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Solar Observation Satellite Hinode (SOLAR-B)
International Collaboration to Study the Nature of Solar Activity
Takeo Kosugi
Hinode (SOLAR-B) Project Manager

Hinode (SOLAR-B) is designed to observe the Sun, in order to investigate the heating mechanism of the Sun's corona and explosive phenomena taking place therein such as solar flares and coronal mass ejections (CMEs). Although coronae have been detected on other stars as well, the cause of their formation is still a great mystery to us. As well as unraveling the secrets of the solar corona and the mechanisms of explosive events in the corona, the Hinode satellite is set to make a great contribution to space weather forecasting - predicting the influence of solar activity on Earth.

Precise Observation of Solar Magnetic Fields in Vector

The corona, which consists of plasma gas heated to 1 million to 3 million ºC, is the outermost, rarefied region of the solar atmosphere, about 2,000 km above the solar surface and extending into space. In the core of the Sun, nuclear fusion of gaseous hydrogen and helium atoms takes place, creating heat of about 15 million ºC. By the time this heat energy has reached the solar surface, it has greatly decreased, to about 6,000ºC, but, counter-intuitively, the corona is much hotter than the surface, at more than 1 million ºC. Why is this region, which is so far from the surface, hundreds of times hotter? This phenomenon has not yet been explained, but we believe coronal heating has a lot to do with magnetic field lines (i.e., the configuration of magnetic fields), since the corona is very hot and dense in areas of strong magnetic fields.
Hinode's top priority task is to precisely observe the solar magnetic fields not only in strength but also in direction, i.e., in vector, using the Solar Optical Telescope (SOT) by measuring polarized light emitted from specific atoms influenced by these magnetic fields. Such precise high-resolution measurements have never been done before, since measuring magnetic fields, especially their directions, are difficult to make, so this Observation would be a remarkable achievement.
The telescope also has the largest aperture - 50 cm - of all space-based optical telescopes used so far for solar Observations. Solar magnetic fields have been studied with satellite-mounted telescopes before, but previously such Observations have only measured the magnetic field component directed toward the telescope. Ground-based Observations of vector magnetic fields, on the other hand, lack precision because of the scintillation effect from the Earth's atmosphere. In brief, Hinode's telescope can achieve very high resolution, at about 0.2 to 0.3 arcseconds - 10 times higher than ground-based vector magnetic field Observation, which can manage only about 3.0 arcseconds.
Scientists believe that magnetic fields are formed in the convection zone of the Sun. When intense magnetic fields emerge on the solar surface, they are detected as sunspots. (A sunspot is a region with intense magnetic activity.) Using a technique called helioseismology, we can find the Sun's convection zone by closely observing solar oscillation with an optical solar telescope, a bit like studying the inner Earth by observing seismic waves. My goal is to study solar magnetic fields in depth, identifying the common characteristics of magnetic fields that emerge on the solar surface, and finding out how they trigger explosions and heating phenomena. I plan to do this through coronal Observations, imaging the inner convection zone, and tracking sunspot activity from energy storage to release. I am certain this will help us reveal the dynamics of the corona - why it's so extremely hot, at over one million degrees.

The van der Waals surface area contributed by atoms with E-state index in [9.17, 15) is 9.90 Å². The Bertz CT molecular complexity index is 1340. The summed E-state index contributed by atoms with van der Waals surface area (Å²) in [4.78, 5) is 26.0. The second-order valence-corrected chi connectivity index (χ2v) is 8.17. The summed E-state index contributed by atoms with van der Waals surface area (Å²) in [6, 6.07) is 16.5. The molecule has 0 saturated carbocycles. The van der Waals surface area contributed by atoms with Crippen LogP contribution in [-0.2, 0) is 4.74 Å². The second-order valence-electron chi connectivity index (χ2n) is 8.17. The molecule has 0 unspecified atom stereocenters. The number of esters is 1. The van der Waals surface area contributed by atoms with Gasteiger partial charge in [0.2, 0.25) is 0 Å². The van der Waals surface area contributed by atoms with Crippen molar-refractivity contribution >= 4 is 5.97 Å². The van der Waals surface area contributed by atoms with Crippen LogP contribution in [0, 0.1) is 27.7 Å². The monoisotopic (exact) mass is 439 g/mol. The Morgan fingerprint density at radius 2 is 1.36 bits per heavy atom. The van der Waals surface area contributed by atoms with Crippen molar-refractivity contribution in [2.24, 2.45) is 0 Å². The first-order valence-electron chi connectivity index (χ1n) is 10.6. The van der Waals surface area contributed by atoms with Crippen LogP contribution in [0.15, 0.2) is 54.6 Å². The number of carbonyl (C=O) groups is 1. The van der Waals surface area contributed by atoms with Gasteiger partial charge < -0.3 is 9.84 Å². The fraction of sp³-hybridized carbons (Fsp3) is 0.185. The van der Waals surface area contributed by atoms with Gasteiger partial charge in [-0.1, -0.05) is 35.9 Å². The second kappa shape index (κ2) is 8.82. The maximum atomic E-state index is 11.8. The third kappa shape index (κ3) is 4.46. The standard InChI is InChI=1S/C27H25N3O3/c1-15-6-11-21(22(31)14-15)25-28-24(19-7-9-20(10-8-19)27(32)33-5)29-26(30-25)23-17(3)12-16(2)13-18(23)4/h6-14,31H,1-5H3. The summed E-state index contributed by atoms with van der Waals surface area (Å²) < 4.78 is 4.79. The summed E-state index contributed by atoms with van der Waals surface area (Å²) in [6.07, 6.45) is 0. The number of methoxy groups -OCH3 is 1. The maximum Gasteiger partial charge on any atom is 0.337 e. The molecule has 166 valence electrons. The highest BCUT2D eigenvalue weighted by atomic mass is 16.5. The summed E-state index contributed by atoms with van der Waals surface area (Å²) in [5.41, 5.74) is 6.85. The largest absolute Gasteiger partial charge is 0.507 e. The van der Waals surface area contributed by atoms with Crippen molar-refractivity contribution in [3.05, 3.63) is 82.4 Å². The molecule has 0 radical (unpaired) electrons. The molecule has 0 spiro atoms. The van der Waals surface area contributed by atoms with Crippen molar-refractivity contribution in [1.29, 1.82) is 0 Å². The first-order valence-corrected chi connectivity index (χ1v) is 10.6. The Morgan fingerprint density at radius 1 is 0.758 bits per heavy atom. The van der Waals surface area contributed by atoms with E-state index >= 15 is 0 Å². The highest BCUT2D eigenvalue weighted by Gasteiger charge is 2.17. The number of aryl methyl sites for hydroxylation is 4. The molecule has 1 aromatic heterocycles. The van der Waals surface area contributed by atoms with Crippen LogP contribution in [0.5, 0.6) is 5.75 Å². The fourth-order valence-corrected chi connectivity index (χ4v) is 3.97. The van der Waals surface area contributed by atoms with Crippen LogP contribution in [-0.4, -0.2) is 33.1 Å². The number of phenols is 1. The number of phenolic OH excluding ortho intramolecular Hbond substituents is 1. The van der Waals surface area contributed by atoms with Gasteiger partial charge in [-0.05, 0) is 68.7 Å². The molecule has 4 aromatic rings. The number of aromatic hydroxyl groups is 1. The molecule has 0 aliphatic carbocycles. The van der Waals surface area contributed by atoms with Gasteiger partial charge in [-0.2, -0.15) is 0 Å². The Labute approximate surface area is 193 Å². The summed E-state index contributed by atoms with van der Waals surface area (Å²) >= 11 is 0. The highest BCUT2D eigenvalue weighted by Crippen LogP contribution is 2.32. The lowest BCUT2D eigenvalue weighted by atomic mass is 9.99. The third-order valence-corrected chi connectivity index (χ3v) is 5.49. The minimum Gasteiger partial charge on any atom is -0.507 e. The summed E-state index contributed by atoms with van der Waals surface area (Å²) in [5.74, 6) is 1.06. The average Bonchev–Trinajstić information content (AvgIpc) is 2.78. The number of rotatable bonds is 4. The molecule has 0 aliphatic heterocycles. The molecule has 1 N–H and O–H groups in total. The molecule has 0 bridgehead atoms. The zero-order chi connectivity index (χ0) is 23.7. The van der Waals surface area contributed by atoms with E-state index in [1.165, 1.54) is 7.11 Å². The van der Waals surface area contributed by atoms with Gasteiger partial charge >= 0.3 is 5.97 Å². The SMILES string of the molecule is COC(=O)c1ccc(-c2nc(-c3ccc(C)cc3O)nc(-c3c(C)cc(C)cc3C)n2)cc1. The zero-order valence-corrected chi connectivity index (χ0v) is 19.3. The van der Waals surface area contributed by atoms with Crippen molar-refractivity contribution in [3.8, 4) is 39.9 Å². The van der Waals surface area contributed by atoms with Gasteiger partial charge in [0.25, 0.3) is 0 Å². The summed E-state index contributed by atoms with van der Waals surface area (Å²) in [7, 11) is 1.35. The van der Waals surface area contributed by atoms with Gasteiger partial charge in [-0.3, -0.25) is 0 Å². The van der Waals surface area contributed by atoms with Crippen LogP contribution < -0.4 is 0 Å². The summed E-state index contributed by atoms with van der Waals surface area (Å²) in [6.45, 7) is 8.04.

Predicting the Sun's Influence on the Earth

Conditions outside the Earth's atmosphere are called space weather, and within our solar system these conditions are greatly influenced by solar activity. Solar wind - plasma that's been ejected from the Sun's corona - gets pushed towards the Earth by solar explosions like a giant tsunami, and causes geomagnetic storms when it strikes the Earth. The storms produce high-energy particles and a strong electrical surge, which can severely interfere with daily life, disrupting radio communications and damaging satellites. High-energy particles are also emitted from solar-flare explosions, creating a serious problem for astronauts in space. In the case of manned exploration of Mars for instance, it will take almost a year just to get there, so astronauts' exposure to high-energy particles (i.e. radiation) will be a big concern. By observing solar activities, however, we can predict when such an intense stream of high-energy particles and/or a tsunami in solar wind from the Sun will strike the Earth. This is called space-weather forecasting.
By the time we are able to detect a giant solar explosion, there are only about 10 minutes left until high-energy particles bombard the Earth. The solar-wind shock wave, which causes a geomagnetic storm, follows two days later. Two days may be enough time to minimize the potential damage, but 10 minutes certainly isn't. So it is very important to be able to read the symptoms and predict an explosion in advance, rather than raising the alert after the event has occurred. I would like to use the Hinode satellite to uncover the dynamics of solar eruptive phenomena, and improve space-weather forecasting.

Solar corona in soft X-rays (imaged by Yohkoh)

Solar corona in ultraviolet light (imaged by TRACE)


Solar wind and the Earth's magnetosphere

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